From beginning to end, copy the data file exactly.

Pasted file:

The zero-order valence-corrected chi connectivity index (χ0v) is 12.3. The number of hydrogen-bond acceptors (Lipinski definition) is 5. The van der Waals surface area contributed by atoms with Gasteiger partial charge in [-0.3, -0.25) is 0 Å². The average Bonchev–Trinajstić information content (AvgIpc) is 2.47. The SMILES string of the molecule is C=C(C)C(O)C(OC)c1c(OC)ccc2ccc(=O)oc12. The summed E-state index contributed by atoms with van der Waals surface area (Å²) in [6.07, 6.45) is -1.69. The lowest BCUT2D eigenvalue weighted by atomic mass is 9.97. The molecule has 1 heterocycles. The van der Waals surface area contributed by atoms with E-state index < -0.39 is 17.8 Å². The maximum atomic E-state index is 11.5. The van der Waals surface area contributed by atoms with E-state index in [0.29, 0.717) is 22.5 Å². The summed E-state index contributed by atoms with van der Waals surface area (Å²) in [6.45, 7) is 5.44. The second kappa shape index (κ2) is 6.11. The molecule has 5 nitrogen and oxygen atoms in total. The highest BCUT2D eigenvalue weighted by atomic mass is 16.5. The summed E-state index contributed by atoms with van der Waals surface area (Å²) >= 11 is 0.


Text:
The zero-order valence-corrected chi connectivity index (χ0v) is 12.3. The number of hydrogen-bond acceptors (Lipinski definition) is 5. The van der Waals surface area contributed by atoms with Gasteiger partial charge in [-0.3, -0.25) is 0 Å². The average Bonchev–Trinajstić information content (AvgIpc) is 2.47. The SMILES string of the molecule is C=C(C)C(O)C(OC)c1c(OC)ccc2ccc(=O)oc12. The summed E-state index contributed by atoms with van der Waals surface area (Å²) in [6.07, 6.45) is -1.69. The lowest BCUT2D eigenvalue weighted by atomic mass is 9.97. The molecule has 1 heterocycles. The van der Waals surface area contributed by atoms with E-state index < -0.39 is 17.8 Å². The maximum atomic E-state index is 11.5. The van der Waals surface area contributed by atoms with E-state index in [0.29, 0.717) is 22.5 Å². The summed E-state index contributed by atoms with van der Waals surface area (Å²) in [6.45, 7) is 5.44. The second kappa shape index (κ2) is 6.11. The molecule has 5 nitrogen and oxygen atoms in total. The highest BCUT2D eigenvalue weighted by atomic mass is 16.5. The summed E-state index contributed by atoms with van der Waals surface area (Å²) >= 11 is 0.